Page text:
3 posts in this topic
Wanted: cocosoid pollen
I have a Syagrus weddelliana producing inflorescenses and after succesfully pollinating it with its own pollen, I want to try something else. I wish to pollinate its next inflorescense with Butia, Syagrus or maybe even Parajubaea pollen. Any suggestions are welcome of course. The only problem is that I don't live in the tropics and acquiring pollen seems to have become some sort of begging game. Up untill now without any succes I'm affraid.
So I was hoping someone here on palmtalk recognizes my struggle and is willing to help me out with a baggy containing some special pollen. I estimate that the next inflorescense will be opening in a month from now.
My gratitude would flow through the universe for eternity.
By Desert DAC
Am I correct on the ID - Butia capitata? If not, any ideas on what palm is it?
The photo is from tonight, and we've had a mild winter. I've eyed these small feather palms for at least a decade, at a restaurant in Las Cruces NM. This palm is 8 ft tall x 8-10' wide, on a west face, and the site is about 4100' elevation, 32N latitude, arid, and the soils are gravelly sand. Drip irrigation is evident in this landscape. There are a few more of the same palms in the same area, but those are about 1/2 the size of this one.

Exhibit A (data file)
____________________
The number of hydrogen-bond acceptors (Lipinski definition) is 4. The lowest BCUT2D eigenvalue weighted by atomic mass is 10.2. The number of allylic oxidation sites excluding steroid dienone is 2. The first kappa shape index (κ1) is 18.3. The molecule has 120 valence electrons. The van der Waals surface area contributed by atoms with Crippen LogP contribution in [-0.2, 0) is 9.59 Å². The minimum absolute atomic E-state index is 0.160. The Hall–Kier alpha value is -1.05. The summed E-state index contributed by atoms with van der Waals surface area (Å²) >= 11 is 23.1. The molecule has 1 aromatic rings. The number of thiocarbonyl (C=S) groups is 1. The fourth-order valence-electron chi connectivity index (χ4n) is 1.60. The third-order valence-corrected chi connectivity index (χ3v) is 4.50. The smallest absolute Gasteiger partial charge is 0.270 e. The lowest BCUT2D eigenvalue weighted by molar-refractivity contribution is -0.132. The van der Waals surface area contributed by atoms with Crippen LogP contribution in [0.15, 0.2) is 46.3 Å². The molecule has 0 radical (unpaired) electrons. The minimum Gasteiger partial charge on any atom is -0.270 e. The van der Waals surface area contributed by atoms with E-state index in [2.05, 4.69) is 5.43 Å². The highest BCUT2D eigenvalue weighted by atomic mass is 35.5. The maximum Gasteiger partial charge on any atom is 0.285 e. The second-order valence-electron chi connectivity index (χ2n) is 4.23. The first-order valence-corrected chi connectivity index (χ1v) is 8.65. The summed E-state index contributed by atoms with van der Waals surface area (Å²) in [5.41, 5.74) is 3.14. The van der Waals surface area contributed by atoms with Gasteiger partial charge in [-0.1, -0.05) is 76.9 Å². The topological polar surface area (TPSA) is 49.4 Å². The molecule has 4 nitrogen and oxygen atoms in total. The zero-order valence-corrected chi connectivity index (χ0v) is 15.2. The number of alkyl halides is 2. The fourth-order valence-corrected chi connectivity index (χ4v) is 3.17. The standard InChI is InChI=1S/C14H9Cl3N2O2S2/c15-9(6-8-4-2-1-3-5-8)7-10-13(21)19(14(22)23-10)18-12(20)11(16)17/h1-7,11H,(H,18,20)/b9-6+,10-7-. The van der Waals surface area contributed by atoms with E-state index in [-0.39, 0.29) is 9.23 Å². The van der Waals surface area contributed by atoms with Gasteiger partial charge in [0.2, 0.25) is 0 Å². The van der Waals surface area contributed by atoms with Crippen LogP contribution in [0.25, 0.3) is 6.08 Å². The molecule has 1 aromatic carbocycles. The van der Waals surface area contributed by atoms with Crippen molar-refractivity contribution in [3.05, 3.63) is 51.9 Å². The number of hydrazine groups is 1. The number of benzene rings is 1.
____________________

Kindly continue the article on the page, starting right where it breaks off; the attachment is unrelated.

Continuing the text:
There are a few Phoenix canariensis and P. dactylifera or sylvestris in town, at least warmer areas. The fronds look more curved than those, to me.
Phoenix and butia after winter
So I went for a drive to the south coast to look at the maturing Phoenix and Butia there.
Despite being a bit windswept in places they are looking quite good. Butia seeding quite heavily (tried to germinate before but no success) Phoenix have produced lots of seed too which I've collected as should provide quite cold hardy seedlings.
First post & butia ID request
First post on this site but I have been lurking / reading for a while.
Our house came with a pindo palm that is quite large, especially in terms of trunk diameter. May be the typical odorata but other pindo's in this area (zone 8) are usually much smaller. With all of the uncertainty regarding ID of these palms I am curious if it might be some other species.
I can't figure out how to rotate the photo when posting, the original file is portrait oriented.
US size 12 boot for scale. The trunk is over 2' in diameter.
Seeds average about 3/4", some are spherical and some elongated.
Close up of new leaves:
Thanks in advance,
Jubaea Chilensis Heat Tolerance
I'm living in a city which is located in zone 8a.I'd like to grow chilean wine palms and city where i live has hot and dry summers also not wet winters.I don't worry about the cold hardiness but i am not sure that is jubaea's able to grow without trouble in hot summers.My city's last 65 years highest temperature record is 110 f,lowest temparature record is -7 f.And i can say that every summer temperatures reach about 105 f.Dry and sunny heat!So my question is 'Can jubaea chilensis grow healthy without problems in these dry and hot summers at sunny location?'
(I don't know is it helps but Trachycarpus fortuneis grow without problem rapidly.)Thanks for all future replies and if there is a mistake,sorry for my English:)
One of the hottest summers that we had(maybe the hottest):